Instead Russell advocates for a world where no one is compelled to work more, but allowed to indulge their scientific, aesthetic, or literary tastes, or their interest in law, medicine, government, or any other interest. What will be the result of all this? Russell answers this question with his quintessentially beautiful prose:

Above all, there will be happiness and joy of life, instead of frayed nerves, weariness, and dyspepsia. The work exacted will be enough to make leisure delightful, but not enough to produce exhaustion. Since men will not be tired in their spare time, they will not demand only such amusements as are passive and vapid. At least one per cent will probably devote the time not spent in professional work to pursuits of some public importance, and, since they will not depend upon these pursuits for their livelihood, their originality will be unhampered, and there will be no need to conform to the standards set by elderly pundits. But it is not only in these exceptional cases that the advantages of leisure will appear. Ordinary men and women, having the opportunity of a happy life, will become more kindly and less persecuting and less inclined to view others with suspicion. The taste for war will die out, partly for this reason, and partly because it will involve long and severe work for all. Good nature is, of all moral qualities, the one that the world needs most, and good nature is the result of ease and security, not of a life of arduous struggle. Modern methods of production have given us the possibility of ease and security for all; we have chosen, instead, to have overwork for some and starvation for others. Hitherto we have continued to be as energetic as we were before there were machines; in this we have been foolish, but there is no reason to go on being foolish forever.

Reflections – The hopeful nature of this last paragraph nearly move me to tears. And these are not mere quixotic ideas . Open source code, Wikipedia, my own little blog and millions like them all attest to the desire of people to express themselves through their labor.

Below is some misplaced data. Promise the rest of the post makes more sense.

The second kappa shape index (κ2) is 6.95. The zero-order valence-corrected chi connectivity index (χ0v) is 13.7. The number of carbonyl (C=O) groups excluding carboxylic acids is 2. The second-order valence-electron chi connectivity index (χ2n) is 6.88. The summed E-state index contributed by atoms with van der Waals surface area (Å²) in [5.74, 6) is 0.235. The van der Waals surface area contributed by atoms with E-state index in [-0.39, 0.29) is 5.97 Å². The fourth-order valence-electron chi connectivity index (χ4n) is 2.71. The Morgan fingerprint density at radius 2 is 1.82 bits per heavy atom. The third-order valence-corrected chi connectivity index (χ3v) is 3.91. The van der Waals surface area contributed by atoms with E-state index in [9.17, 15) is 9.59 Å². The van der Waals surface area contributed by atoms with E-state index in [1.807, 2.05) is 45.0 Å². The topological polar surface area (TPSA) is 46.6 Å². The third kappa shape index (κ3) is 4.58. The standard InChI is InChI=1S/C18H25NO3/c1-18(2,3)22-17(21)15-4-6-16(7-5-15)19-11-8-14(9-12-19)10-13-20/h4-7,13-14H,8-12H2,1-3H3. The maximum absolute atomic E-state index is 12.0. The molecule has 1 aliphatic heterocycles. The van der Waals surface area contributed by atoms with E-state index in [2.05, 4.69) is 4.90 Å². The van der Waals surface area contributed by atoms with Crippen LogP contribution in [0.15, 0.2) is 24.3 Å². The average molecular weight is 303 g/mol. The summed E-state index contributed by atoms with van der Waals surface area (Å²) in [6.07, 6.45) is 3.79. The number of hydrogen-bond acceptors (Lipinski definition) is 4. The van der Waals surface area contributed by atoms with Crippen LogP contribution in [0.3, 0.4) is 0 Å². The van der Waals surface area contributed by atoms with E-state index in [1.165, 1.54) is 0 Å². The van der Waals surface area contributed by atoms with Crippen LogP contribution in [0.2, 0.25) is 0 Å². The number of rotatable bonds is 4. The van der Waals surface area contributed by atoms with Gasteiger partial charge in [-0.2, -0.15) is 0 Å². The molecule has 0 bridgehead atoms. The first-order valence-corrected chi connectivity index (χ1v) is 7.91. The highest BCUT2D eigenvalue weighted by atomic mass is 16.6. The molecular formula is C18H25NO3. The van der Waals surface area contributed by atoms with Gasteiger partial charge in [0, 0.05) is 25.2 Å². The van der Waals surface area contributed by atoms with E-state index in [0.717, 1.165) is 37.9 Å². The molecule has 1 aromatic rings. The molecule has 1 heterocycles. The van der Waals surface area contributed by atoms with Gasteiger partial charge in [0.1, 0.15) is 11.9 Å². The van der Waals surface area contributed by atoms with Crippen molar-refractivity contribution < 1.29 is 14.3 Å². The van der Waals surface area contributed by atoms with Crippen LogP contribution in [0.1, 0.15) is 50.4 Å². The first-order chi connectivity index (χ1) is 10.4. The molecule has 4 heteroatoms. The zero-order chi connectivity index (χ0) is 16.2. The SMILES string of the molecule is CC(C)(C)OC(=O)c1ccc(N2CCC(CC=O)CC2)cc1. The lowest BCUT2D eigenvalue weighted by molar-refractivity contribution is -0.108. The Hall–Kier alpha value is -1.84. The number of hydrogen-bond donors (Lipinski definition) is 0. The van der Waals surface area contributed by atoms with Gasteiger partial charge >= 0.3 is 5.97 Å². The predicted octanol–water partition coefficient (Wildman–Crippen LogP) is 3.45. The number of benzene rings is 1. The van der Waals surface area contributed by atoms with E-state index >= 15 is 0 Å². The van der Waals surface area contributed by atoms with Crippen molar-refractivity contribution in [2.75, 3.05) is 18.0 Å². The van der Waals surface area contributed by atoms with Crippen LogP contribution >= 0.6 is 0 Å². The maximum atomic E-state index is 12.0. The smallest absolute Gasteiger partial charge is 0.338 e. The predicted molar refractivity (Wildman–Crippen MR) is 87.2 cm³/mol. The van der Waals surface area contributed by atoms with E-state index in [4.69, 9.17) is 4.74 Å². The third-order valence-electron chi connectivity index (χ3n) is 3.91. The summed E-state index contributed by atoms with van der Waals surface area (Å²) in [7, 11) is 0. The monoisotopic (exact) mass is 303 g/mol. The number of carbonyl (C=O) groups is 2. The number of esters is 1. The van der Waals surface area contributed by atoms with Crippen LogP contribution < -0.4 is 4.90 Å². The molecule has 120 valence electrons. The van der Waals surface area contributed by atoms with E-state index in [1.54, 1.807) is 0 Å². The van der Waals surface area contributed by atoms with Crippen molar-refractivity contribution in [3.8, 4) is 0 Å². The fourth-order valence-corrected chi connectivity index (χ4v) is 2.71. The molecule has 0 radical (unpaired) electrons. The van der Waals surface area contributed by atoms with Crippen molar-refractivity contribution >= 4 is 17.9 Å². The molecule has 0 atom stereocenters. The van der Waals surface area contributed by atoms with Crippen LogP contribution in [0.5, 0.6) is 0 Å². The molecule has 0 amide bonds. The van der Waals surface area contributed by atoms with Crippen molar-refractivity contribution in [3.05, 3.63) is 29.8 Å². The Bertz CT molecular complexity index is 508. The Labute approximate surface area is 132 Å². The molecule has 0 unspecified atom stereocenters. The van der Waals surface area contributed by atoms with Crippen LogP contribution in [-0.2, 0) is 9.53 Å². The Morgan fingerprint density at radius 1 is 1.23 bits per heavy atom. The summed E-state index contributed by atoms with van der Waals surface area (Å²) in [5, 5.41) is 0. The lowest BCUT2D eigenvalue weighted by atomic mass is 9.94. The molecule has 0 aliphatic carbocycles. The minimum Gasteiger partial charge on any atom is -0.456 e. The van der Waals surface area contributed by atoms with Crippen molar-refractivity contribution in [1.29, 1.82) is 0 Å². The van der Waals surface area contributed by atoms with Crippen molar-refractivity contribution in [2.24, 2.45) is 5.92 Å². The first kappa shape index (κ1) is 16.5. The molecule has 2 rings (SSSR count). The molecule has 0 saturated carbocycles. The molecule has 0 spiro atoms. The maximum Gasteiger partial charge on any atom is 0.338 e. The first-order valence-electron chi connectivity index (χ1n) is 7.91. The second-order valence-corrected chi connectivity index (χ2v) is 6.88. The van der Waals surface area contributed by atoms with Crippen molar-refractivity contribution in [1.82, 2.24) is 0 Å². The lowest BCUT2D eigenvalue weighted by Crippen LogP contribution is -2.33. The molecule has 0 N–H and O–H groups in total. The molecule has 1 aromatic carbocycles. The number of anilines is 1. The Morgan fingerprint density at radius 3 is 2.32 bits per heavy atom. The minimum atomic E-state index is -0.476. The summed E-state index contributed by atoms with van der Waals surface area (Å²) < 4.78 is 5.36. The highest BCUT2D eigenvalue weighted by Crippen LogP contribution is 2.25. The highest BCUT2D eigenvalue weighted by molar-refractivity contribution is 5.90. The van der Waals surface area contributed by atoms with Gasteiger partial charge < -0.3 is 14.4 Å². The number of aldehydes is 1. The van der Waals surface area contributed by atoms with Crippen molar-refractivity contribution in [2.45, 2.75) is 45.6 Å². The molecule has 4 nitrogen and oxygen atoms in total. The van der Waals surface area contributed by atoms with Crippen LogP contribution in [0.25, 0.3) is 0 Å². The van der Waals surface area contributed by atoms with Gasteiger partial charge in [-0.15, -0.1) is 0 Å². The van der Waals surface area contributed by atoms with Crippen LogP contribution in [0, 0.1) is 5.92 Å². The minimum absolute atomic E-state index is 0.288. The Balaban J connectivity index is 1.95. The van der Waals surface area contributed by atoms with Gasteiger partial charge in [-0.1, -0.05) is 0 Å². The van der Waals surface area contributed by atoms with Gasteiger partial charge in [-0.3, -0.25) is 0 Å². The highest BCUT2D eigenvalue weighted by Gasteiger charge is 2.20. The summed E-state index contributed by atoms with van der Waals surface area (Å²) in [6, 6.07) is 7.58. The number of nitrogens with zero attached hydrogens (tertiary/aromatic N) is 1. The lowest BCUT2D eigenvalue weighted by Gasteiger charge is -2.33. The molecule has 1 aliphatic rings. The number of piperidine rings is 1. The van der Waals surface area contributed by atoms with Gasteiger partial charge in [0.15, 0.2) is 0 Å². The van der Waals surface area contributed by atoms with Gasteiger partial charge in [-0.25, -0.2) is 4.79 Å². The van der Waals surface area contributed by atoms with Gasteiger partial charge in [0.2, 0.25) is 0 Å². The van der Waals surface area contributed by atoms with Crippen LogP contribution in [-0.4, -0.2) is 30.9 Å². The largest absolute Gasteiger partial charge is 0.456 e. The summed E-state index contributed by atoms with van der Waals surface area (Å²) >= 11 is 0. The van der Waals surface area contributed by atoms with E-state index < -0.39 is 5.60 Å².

Moreover, recent research shows that more money is not want people want from work—people want autonomy, mastery and purpose in their pursuits. This is consistent with what Russell is saying. Give people time, and many will produce good things. So much creativity is wasted in our current social and economic system, where people are forced to do what they don’t want to do, or when they are denied the minimal amount it takes to live a decent life. In my next post, I will look at the surprising scientific evidence about what motivates people to work. Spoiler alert. It is not what you think.

2 thoughts on “A Summary of Bertrand Russell’s “In Praise of Idleness”

  1. BR’s leisure includes work. Work that may not be paid but work that gives us joy. And, as in this blog, work that serves others.

    Better to rethink our work, to know our gifts or strengths so we work to serve others while giving ourselves joy.

    And, considering how much we hate capitalists, many of us still choose to work for one instead of finding and working for our own customers.